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JANUARY 1977 Caretaker's D I f I I I r' Re.:Jt Rooms / J D /I ------------/ Dirt Road _.., Off Limits r ''[2 ---------1 I (/--------::-, I 1 Lodge \ l \ \ I 5 '1 \ ) I I J J CAmp Sites /t I J 5WT Camp 11 t II I I /f '---------....._----...--_,../ ......... ----------8Ja.nc iver orr 15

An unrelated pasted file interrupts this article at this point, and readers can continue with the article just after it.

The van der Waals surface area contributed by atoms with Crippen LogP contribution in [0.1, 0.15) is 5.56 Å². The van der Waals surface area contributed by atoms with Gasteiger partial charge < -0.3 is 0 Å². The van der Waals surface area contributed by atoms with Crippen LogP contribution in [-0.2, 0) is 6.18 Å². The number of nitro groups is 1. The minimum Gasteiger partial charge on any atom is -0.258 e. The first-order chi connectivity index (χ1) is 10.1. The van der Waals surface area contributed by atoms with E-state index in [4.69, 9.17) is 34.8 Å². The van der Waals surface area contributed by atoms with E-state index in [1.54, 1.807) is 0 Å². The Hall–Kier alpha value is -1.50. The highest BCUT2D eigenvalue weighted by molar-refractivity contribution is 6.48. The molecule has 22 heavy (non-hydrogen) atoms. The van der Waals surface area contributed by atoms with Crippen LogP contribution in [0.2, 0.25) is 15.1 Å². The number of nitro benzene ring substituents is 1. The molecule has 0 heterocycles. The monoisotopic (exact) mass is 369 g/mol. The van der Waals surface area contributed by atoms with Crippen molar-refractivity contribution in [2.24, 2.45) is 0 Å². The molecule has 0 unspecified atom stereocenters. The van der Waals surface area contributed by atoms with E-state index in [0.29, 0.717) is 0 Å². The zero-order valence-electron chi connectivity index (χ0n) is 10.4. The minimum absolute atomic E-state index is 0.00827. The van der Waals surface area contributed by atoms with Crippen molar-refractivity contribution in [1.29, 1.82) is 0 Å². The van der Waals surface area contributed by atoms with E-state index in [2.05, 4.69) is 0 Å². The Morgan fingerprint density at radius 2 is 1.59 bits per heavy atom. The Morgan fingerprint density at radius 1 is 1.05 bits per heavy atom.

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16 The TEXAS CAVER Hold onto your harthats, fo1ks, here come all the changes since July: The TEXAS CAVER and the TSA are proud to welcome these new NSS members into that fine condition: Joseph A. Berkel (NSS17429) 8423 Carvel, Houston, TX 77036 Mark David ConovP.r-(NSS 17338) Box 58771, Hou'ston, TX 77058 George Veni (NSS 17322) CMR 8, Box 9579, Lackland AFB, TX 78236 Balfo Normand (NSS 1 7446) 8622 S Zarzarnora, San Antonio, TX 78224 Bert James Bergarni (NSS 17584) 1215 Sotogrande Blvd. #135, Euless, TX 76039 Sandy Figuers (NSS 17604) 407-B Kelly, UTEP, El Paso, TX 79968 Larry Merrick (NSS1 7585) Box 313, Menard, TX 76859 Steve Harrel (NSS17610) 3437 Ridgeoak Way, Dallas, 75234 Carl Emil Bryson (NSS17695) 1016 N Golder Ave, Odessa, 79761 Jay Dexter i3ush (NSS 17694) Rt 1 Box 49-C, Florence, TX 76527 Ann Duck (NSS 17701) 2809 Salinas TX 79605 Sandra Guajardo (NSS 17706) Box 6907, ACU, Abilene, TX 79601 Russell Bert Hill (NSS 17668) 3416 Hanger Ave, Ft Worth, TX 76105 David Lee Persha (NSS17665) Holiday Homes #129, San Marcos, TX 78666 Karen Kay Kelly (NSS 17724) 2290 Ave D, Abilene, 79601 Norman Porter (NSS 1 7723) Box 7055, ACU, Abilene, TX 79601 Lonnie Dean Voyles (NSS 17737) 8000 Skylbe Dr, Odessa, TX 79762 Howard White (NSS 17731) 7402 Greenstone, Houston, TX 77087 James Willingham {NSS 17728) 6927 S Padre Island Dr, #142, Corpus Christi, TX 78412 Donald Durrett (NSS 17749) Letourneau College, Box 7001, Longview, TX 75602 Charles Bell, Jr. (NSS 17799) 1316 N Golder, Odessa, TX 79761 David Boettger (NSS 17888) 3902 L igustrurn Ave, Abilene, TX 79605 Joe Sam Muston (NSS 17860) 601 EN 15th, Apt A, Abilene, TX 79601 Willard Schwartz (NSS1 7838) 5024 Concord Ridge, San Antonio, TX 78228 SIErri Sutton (NSS1 7823) Box 121, College Station, TX 77840 Doug Syrnank (17812) Box 121, College Station, TX 77840 Bruce Edward Wharton (NSS 17817) Box 7995, ACU, Abilene, 79601 Jim Brian Hill (NSS17804) see Russell Bert Hill'above Linda Sue Muston ( NSS 17861) see Joe Sam Muston ajove Peggy Schwartz (NSS 17839) see Willard Schwartz above George Mutschler (NSS 1 7840) see Willard Schwartz above Mary Mutschler (NSS 17841) see Willard Schwartz above Please note the following address changes: Gary Mitchell Brige (16427) 1417 Westmoreland, Abilene, TX 79603 Gary Napper (14115) 1304 Bob Harrison, Austin, TX 78702 Shiela Balsdon (17208) 1304 Bob Harrison, Austin, TX 78702 Carmen Soileau to 1304 Bob Harrison, Austin, TX 78702. Roger Sperka (8463) to 2.13 Argonaut Dr, Apt 86, El Paso, TX 79912. Paul Streeter (14822) to 718 Estancia Way, San Rafael, CA 94903 James Tench, Jr. (9215) to 10706 School House Lane, Austin, TX 78759 Norbert Welch (9035) to 6455 Oriole St, Dallas, TX 75209 James Brockway (11689) to Box 5682, Dyess AFB, TX '79607 Torn Byrd (15701) to 1503 Waller, Austin, TX 78702 Jill Moody (12058) to 453-94-6769, CoB (WOOC) Stu Btn Tng Bde, Ft McClellan, AL 36205 Mike-Feltz (15012) to 6440 Everhart Rd, Corpus Christi, TX 78413 Frank Ghigo {11199) to 41 Walnut #22, Waltham, MA 02154 Robert Henry (11601) to Coop. Wildlife Research Unit, Univ of Ariz, Tucson, AZ 85721 Norna Hoehn e (16838) to 813 E Johnson, Kingsville, TX 78363 Albe;rt C Hynes (13489) to 3100 Park North Dr F, El Paso, 70014 Dean Jackson (7081) to 4382 Wild Country, Livingston, 77351 Susan Holstrom Loving (9303) 1034 Fountain Rd #2, Ann Arbor MI 48103 Claude Penny (11646) to 5621 Westward #21, Houston, TX 77081 CarolJo Rushin {11372) to Taketee Range r Station, Taketee Route, Box 140, Idleyld Park, OR 97447 Robert Schroeder (7732) to -2006-Mirnosa,' Victoria, TX 77901 Lee Skinner (4807F) to Box 14944, Albuquerque, NM 87111 William G West (8525) to 234 Trailridge Dr, Garland, TX 75043 S.D. Wilson (9393) to 102 Anton, San Antonio, TX 78223 Dave Brison (5255F) 10 Ave Charles de Gaulle, 92100 Boulogne sur Seine, FRANCE Jim Moore (15744) 1926 Walter s t SE, Albuquerque, NM 87102 Ivy Atherton (13560) to 1409 Indiana #2, Housto.n, TX 77006 Jerry Campbell (12027).10605 Murphy, El Paso, TX 79924